Cellular protein homeostasis in the lungs is constantly disrupted by recurrent exposure to various external and internal stressors, which may cause considerable protein secretion pressure on the endoplasmic reticulum (ER), resulting in the survival and differentiation of these cell types to meet the increased functional demands. Cells are able to induce a highly conserved adaptive mechanism, known as the unfolded protein response (UPR), to manage such stresses. UPR dysregulation and ER stress are involved in numerous human illnesses, such as metabolic syndrome, fibrotic diseases, and neurodegeneration, and cancer. Therefore, effective and specific compounds targeting the UPR pathway are being considered as potential therapies. This review focuses on the impact of both external and internal stressors on the ER in idiopathic pulmonary fibrosis (IPF) and chronic obstructive pulmonary disease (COPD) and discusses the role of the UPR signaling pathway activation in the control of cellular damage and specifically highlights the potential involvement of non-coding RNAs in COPD. Summaries of pathogenic mechanisms associated with the ER stress/UPR axis contributing to IPF and COPD, and promising pharmacological intervention strategies, are also presented.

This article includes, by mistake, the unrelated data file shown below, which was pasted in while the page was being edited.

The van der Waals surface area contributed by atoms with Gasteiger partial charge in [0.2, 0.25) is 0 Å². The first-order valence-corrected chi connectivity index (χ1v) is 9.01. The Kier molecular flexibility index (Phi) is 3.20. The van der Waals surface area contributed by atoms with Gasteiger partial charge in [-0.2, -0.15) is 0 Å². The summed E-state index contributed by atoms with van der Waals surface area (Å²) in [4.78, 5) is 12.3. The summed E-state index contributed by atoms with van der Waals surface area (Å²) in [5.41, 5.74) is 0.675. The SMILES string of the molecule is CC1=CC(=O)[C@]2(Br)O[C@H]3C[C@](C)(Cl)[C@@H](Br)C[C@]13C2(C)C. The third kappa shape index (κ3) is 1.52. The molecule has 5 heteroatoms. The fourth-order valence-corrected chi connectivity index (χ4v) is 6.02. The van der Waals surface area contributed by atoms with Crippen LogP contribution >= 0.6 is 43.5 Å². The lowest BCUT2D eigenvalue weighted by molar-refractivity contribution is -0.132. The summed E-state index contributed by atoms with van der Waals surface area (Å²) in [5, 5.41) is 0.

Aghaei, Mahmoud; Dastghaib, Sanaz; Aftabi, Sajjad; Aghanoori, Mohamad-Reza; Alizadeh, Javad; Mokarram, Pooneh; Mehrbod, Parvaneh; Ashrafizadeh, Milad; Zarrabi, Ali; McAlinden, Kielan Darcy; Eapen, Mathew Suji; Sohal, Sukhwinder Singh; Sharma, Pawan; Zeki, Amir A; and Ghavami, Saeid, "The ER Stress/UPR Axis in Chronic Obstructive Pulmonary Disease and Idiopathic Pulmonary Fibrosis." (2020). Center for Translational Medicine Faculty Papers. Paper 78.
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